The best option – aging in place

Being responsible for a loved one who has dementia is challenging and emotionally devastating. In-home services for seniors eases the burden and gives the family peace of mind.
Aging in place is often the best option when caring for an older adult with dementia. Familial caregivers are often unfamiliar with the stages of dementia and the best methods for dealing with dementia patients. With Professional Care Match, families are assured that their loved one is receiving care without the demands and distractions of facility-based care.

In-home care vs long term care 
In-home care for seniors is preferable to long-term care since the pandemic has had such a tremendous effect on this vulnerable population. Families have discovered that in-home care is a better value than facility-based care. Staff shortages at facilities have had a negative effect on the well-being of patients, leaving their loved ones concerned that the patient isn’t receiving adequate care.

Professional Care Match is here for you and your loved one
Professional Care Match provides experienced in-home care staff for seniors. Our team employs best practices for the challenges of care and behavior management.

What is dementia?
Dementia is the term clinicians use to describe a group of symptoms that cause cognitive decline. Alzheimer’s Disease (AD) is most common. Other types are Lewy Body (LBD), Frontotemporal (FTD), Vascular, and Korsakoff Syndrome. Dementia is a feature of other diseases, as well, like Parkinson’s or Huntington’s disease.

Stages of dementia
Early stages of dementia are difficult to pinpoint; the person may be a bit forgetful or have problems with word-finding. As the disease progresses the signs become more obvious. Families find comfort in knowing the patient has 24-hour supervision at home.

Loss of judgment, distorted perceptions, inability to plan, learn new things, or remember familiar people are signs of cognitive decline. More alarming are personality changes such as new or increased depression, paranoia, agitation, combativeness, wandering, and sleep disturbances. In later stages the person can no longer perform self-care tasks or communicate needs; the end stages of this disease are harder for the family than the patient.

Diagnosing Dementia
Cognitive decline isn’t part of the normal aging process. Being forgetful or pleasantly confused is not an indicator of dementia without the other hallmark symptoms.

Neuropsychiatric clinicians use a method called differential diagnosis to determine the type of dementia. Patients are diagnosed based on age of onset and the presence or absence of symptoms. Dementia is a terminal illness regardless of the type; the constellation of symptoms that patients exhibit generally follow the same course.

How can we care for our loved ones at home?
While family members may be able to provide support to remain at home, it’s a heavy burden. Being the caregiver for a declining parent or spouse is often a full-time job.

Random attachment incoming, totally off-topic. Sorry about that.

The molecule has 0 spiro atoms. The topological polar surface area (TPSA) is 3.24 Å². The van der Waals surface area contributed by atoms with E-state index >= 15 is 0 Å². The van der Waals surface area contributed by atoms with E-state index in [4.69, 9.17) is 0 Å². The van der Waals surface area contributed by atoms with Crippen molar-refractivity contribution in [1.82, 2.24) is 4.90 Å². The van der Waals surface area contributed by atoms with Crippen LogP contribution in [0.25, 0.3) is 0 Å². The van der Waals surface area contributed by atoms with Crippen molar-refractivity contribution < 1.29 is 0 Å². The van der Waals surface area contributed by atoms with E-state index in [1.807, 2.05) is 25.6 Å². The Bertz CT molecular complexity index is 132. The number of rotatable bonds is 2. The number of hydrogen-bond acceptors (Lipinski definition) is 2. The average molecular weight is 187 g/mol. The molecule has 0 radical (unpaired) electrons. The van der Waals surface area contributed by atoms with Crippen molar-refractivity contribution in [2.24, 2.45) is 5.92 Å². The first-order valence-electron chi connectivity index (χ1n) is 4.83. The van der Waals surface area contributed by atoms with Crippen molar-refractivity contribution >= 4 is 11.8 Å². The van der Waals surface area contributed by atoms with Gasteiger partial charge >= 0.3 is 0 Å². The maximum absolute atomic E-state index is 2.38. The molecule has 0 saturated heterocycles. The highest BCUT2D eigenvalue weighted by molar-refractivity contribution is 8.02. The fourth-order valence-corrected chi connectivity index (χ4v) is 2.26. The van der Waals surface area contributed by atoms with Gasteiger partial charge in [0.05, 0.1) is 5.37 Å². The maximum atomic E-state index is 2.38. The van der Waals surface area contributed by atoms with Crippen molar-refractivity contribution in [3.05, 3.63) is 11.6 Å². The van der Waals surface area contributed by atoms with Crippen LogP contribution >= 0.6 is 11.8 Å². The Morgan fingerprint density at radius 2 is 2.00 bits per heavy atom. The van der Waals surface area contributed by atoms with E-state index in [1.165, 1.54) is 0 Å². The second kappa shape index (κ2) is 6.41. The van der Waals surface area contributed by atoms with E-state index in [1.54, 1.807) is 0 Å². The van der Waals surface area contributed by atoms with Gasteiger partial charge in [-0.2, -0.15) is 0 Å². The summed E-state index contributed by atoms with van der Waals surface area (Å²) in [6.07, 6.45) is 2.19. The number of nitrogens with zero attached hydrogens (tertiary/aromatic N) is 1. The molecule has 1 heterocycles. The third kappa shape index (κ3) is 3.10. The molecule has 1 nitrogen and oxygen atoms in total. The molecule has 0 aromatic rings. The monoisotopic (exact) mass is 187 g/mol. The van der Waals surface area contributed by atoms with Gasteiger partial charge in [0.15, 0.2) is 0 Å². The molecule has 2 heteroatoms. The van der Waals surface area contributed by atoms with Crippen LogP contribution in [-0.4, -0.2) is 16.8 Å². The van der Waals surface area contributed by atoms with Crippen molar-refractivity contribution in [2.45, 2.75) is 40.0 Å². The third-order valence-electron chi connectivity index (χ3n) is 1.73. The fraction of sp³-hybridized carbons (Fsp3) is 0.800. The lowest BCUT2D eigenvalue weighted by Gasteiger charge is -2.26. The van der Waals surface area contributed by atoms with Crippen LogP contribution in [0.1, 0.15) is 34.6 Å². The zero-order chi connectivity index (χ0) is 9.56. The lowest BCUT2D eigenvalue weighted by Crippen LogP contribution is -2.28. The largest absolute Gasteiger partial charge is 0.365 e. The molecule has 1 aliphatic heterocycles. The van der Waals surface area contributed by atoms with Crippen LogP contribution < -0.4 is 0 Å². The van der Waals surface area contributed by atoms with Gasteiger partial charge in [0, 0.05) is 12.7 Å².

The stage of the disease. When the person has become incapable of managing their daily lives and self-care, intervention is required to maintain health and safety. Home care professionals ensure the person receives nutrition, hygiene, medical management, safety, and companionship. They are experienced and trained to manage the behaviors that inevitably arise with the progression of the disease. In-home companions provide a social and personal connection; the carer can also monitor for changes and report concerns back to the care team.

Self-care and safety concerns 
As the disease progresses, the person begins having problems with self-care and managing their daily lives:

  • They don’t eat or drink regularly or adequately.
  • They become resistive to bathing.
  • They start having incontinence of bowel and bladder, although constipation is also a very real concern.
  • They may wear, hide, or discard soiled clothing.
  • They can’t manage their medications or doctor’s appointments.
  • They experience injuries due to falls or poor judgment while cooking or bathing. If they still drive and refuse to give it up, this is the time to have a conversation about your concerns with their physician.
  • They may experience day-night sleep reversal.

Managing behaviors
The person with dementia exhibits behaviors like wandering, disrobing, sleep disturbances, mood changes, or agitation. Unfortunately, this is the disease. Remember that the person isn’t making a conscious choice to ”misbehave” or lash out at loved ones. The person may become fearful and paranoid, experiencing hallucinations or delusions. They may have repetitive behaviors like lip-smacking or hand-wringing. Sundowning is the term used for late afternoon escalations in confusion and challenging behaviors.

While the person can’t change their behavior, the caregiver can assist in deescalating the situation. The person is often triggered by factors that can be mitigated.

  • Constipation or incontinence
  • Hunger or thirst
  • Discomfort related to pain, poorly-fitting clothing, or being cold
  • Fatigue
  • Sensory issues like dim lighting or loud noises
  • Disorientation

In-home dementia care might be the best choice you make for your loved one. Professional Care Match will help you help your loved one.